Get traffic cops on the roads
YOUR correspondents, Dr Achmat Dyason of the Minibus Taxi Industry Task Team (“Wrong way to get tough”), Basil Nagel (“City should work with taxi industry, not enforce curbs”), and Geoff Harris (“Taxis not solely to blame”) are correct about councillor JP Smith, who holds the safety and security portfolio in the City of Cape Town, and Donald Grant, the MEC of Transport and Public Works, who promised tougher measures to clamp down on the taxi industry as reported in Weekend Argus, October 28 (“City gets tough on taxis”).
Smith and Grant are living in La La Land if they think the measures they are proposing will help to stop lawless taxi drivers.
What use is it impounding taxis or issuing more fines, which probably don’t get paid anyway?
However, neither Nagel, who professes to be a taxi guru, judging by the number of opinion pieces he submits to your sister titles, nor Dyason address the most important issue: the lawlessness of many taxi drivers.
Nagel is always pleading for the city council to work with the minibus drivers. I have never read anything from him in which he implores the taxi drivers to obey the law and work with the municipality.
He posed the question: Is it greed or an industry operating in survival mode? The answer is greed.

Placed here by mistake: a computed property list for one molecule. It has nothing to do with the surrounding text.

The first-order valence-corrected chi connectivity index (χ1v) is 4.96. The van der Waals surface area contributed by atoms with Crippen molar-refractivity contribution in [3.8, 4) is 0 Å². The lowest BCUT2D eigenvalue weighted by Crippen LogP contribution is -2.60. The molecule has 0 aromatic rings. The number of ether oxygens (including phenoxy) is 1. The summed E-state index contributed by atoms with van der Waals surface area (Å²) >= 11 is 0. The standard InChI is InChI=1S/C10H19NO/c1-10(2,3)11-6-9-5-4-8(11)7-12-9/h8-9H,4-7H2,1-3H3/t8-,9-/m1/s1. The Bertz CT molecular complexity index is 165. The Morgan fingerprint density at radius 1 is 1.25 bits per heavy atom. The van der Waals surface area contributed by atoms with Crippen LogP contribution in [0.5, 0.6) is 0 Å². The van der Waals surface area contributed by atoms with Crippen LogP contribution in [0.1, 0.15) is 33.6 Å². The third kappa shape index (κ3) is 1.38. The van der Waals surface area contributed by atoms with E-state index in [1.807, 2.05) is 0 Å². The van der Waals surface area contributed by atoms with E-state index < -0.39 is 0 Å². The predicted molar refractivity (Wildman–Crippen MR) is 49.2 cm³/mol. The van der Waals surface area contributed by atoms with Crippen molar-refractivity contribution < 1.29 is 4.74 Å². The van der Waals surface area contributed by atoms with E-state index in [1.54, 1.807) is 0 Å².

How many times have we heard that the drivers have to get in as many trips as possible in a shift to please their owners, and to earn their daily crust? Dyason makes much the same argument and both writers agree that public transport is the national government’s responsibility which is delegated to provinces. But most people believe that the province(s) and the city council are lackadaisical when it comes to law enforcement.
Members of the traffic department think speed traps and holding road blocks at peak hours equals law enforcement. It isn’t; it just irritates law-abiding citizens.
Your other writer, Geoff Harris, is correct when he says the taxi industry is not solely to blame. Other road users also behave stupidly and recklessly, endangering others’ lives.
Visible policing is the answer, not more laws, especially not when the existing ones cannot be enforced.
Put the cops back on their motorbikes and let them patrol the highways and byways.
They would have a field day on Koeberg Road, starting at Paarden Island and Blaauwberg Road in Table View, every day of the week, especially at weekends.
Those two roads would be excellent money-earners for the City of Cape Town, so much so they would be able to employ more traffic cops.
More visible policing will make minibus taxi drivers obey the rules of the road, not more laws, says the writer.